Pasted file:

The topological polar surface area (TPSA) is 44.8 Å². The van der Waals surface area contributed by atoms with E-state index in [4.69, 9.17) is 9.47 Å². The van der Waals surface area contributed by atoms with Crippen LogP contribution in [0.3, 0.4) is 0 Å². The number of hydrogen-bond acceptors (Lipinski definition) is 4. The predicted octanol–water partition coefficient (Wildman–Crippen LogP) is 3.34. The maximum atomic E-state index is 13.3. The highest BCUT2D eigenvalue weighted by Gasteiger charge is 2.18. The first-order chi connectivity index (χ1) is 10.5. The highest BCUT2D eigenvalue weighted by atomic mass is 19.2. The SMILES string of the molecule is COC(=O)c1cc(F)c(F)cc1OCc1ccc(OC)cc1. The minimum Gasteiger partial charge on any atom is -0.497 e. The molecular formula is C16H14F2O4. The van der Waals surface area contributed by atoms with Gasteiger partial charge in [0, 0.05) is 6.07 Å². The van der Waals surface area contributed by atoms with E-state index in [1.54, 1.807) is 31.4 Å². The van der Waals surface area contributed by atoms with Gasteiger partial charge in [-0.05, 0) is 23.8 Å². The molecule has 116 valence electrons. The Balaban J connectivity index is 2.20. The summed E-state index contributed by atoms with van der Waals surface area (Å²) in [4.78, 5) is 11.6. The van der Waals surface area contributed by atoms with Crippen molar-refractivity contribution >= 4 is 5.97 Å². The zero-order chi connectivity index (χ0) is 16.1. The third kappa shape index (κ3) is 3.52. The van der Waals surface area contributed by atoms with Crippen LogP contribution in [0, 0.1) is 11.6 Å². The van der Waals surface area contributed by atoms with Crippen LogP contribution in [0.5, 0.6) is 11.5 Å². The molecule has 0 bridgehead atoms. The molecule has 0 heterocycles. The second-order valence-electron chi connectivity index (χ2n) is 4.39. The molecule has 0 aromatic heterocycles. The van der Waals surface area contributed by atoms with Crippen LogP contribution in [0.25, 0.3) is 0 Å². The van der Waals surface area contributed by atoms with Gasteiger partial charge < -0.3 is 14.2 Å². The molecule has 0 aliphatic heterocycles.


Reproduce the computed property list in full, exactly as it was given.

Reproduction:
The topological polar surface area (TPSA) is 44.8 Å². The van der Waals surface area contributed by atoms with E-state index in [4.69, 9.17) is 9.47 Å². The van der Waals surface area contributed by atoms with Crippen LogP contribution in [0.3, 0.4) is 0 Å². The number of hydrogen-bond acceptors (Lipinski definition) is 4. The predicted octanol–water partition coefficient (Wildman–Crippen LogP) is 3.34. The maximum atomic E-state index is 13.3. The highest BCUT2D eigenvalue weighted by Gasteiger charge is 2.18. The first-order chi connectivity index (χ1) is 10.5. The highest BCUT2D eigenvalue weighted by atomic mass is 19.2. The SMILES string of the molecule is COC(=O)c1cc(F)c(F)cc1OCc1ccc(OC)cc1. The minimum Gasteiger partial charge on any atom is -0.497 e. The molecular formula is C16H14F2O4. The van der Waals surface area contributed by atoms with Gasteiger partial charge in [0, 0.05) is 6.07 Å². The van der Waals surface area contributed by atoms with E-state index in [1.54, 1.807) is 31.4 Å². The van der Waals surface area contributed by atoms with Gasteiger partial charge in [-0.05, 0) is 23.8 Å². The molecule has 116 valence electrons. The Balaban J connectivity index is 2.20. The summed E-state index contributed by atoms with van der Waals surface area (Å²) in [4.78, 5) is 11.6. The van der Waals surface area contributed by atoms with Crippen molar-refractivity contribution >= 4 is 5.97 Å². The zero-order chi connectivity index (χ0) is 16.1. The third kappa shape index (κ3) is 3.52. The van der Waals surface area contributed by atoms with Crippen LogP contribution in [0, 0.1) is 11.6 Å². The van der Waals surface area contributed by atoms with Crippen LogP contribution in [0.5, 0.6) is 11.5 Å². The molecule has 0 bridgehead atoms. The molecule has 0 heterocycles. The second-order valence-electron chi connectivity index (χ2n) is 4.39. The molecule has 0 aromatic heterocycles. The van der Waals surface area contributed by atoms with Crippen LogP contribution in [0.25, 0.3) is 0 Å². The van der Waals surface area contributed by atoms with Gasteiger partial charge < -0.3 is 14.2 Å². The molecule has 0 aliphatic heterocycles.